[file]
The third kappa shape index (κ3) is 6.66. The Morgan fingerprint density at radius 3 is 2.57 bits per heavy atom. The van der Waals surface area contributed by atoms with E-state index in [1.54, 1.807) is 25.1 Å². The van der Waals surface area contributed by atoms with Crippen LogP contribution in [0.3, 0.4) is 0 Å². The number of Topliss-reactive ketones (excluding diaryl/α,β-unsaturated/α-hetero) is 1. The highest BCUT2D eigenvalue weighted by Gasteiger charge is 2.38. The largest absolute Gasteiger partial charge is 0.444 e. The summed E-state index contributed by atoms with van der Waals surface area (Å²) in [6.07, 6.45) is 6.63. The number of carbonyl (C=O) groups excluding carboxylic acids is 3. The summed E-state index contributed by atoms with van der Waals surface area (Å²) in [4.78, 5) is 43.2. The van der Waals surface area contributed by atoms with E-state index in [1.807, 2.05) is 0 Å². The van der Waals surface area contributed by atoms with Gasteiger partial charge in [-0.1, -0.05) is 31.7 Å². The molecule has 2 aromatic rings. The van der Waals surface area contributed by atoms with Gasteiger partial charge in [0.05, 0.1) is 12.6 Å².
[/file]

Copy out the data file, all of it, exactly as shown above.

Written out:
The third kappa shape index (κ3) is 6.66. The Morgan fingerprint density at radius 3 is 2.57 bits per heavy atom. The van der Waals surface area contributed by atoms with E-state index in [1.54, 1.807) is 25.1 Å². The van der Waals surface area contributed by atoms with Crippen LogP contribution in [0.3, 0.4) is 0 Å². The number of Topliss-reactive ketones (excluding diaryl/α,β-unsaturated/α-hetero) is 1. The highest BCUT2D eigenvalue weighted by Gasteiger charge is 2.38. The largest absolute Gasteiger partial charge is 0.444 e. The summed E-state index contributed by atoms with van der Waals surface area (Å²) in [6.07, 6.45) is 6.63. The number of carbonyl (C=O) groups excluding carboxylic acids is 3. The summed E-state index contributed by atoms with van der Waals surface area (Å²) in [4.78, 5) is 43.2. The van der Waals surface area contributed by atoms with E-state index in [1.807, 2.05) is 0 Å². The van der Waals surface area contributed by atoms with Gasteiger partial charge in [-0.1, -0.05) is 31.7 Å². The molecule has 2 aromatic rings. The van der Waals surface area contributed by atoms with Gasteiger partial charge in [0.05, 0.1) is 12.6 Å².